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July 27, 1963

The Renaissance; six essays

JAMA. 1963;185(4):335. doi:10.1001/jama.1963.03060040119052

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The physician who wants to know about his heritage will naturally turn to that steadily growing literature which is labeled "medical history." He may, however, quite properly raise the question, what are the limits of this subject matter? What may properly be included in the area of medical history?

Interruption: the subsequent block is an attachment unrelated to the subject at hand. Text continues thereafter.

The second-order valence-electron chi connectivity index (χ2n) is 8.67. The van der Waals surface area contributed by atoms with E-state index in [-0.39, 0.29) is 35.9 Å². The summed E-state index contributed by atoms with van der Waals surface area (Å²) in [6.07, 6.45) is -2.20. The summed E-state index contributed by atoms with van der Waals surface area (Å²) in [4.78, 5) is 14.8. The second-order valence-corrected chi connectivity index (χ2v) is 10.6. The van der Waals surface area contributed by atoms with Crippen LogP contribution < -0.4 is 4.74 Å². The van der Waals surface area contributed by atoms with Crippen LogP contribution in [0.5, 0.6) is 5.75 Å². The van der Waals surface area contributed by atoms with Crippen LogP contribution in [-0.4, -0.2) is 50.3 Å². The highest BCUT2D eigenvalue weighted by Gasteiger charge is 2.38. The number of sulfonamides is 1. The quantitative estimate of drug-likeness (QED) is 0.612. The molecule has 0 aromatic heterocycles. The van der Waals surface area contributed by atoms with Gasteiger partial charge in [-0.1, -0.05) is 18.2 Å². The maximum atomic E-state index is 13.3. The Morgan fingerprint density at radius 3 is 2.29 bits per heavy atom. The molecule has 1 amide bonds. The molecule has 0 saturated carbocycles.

The textbooks usually intertwine bare chronicles of major events with biographical and doctrinal data of the great physicians. Such books indicate the major medical figures and major medical doctrines, but the background information may be extraordinarily slight. The reader may be left rather frustrated, with a large number of facts but no adequate framework in which to place them, no adequate concepts with which to interpret and evaluate the medical information. But we also have that vague category which is often called "collateral reading"—the delight of college professors assigning term papers—which will furnish the background. While in a sense almost everything

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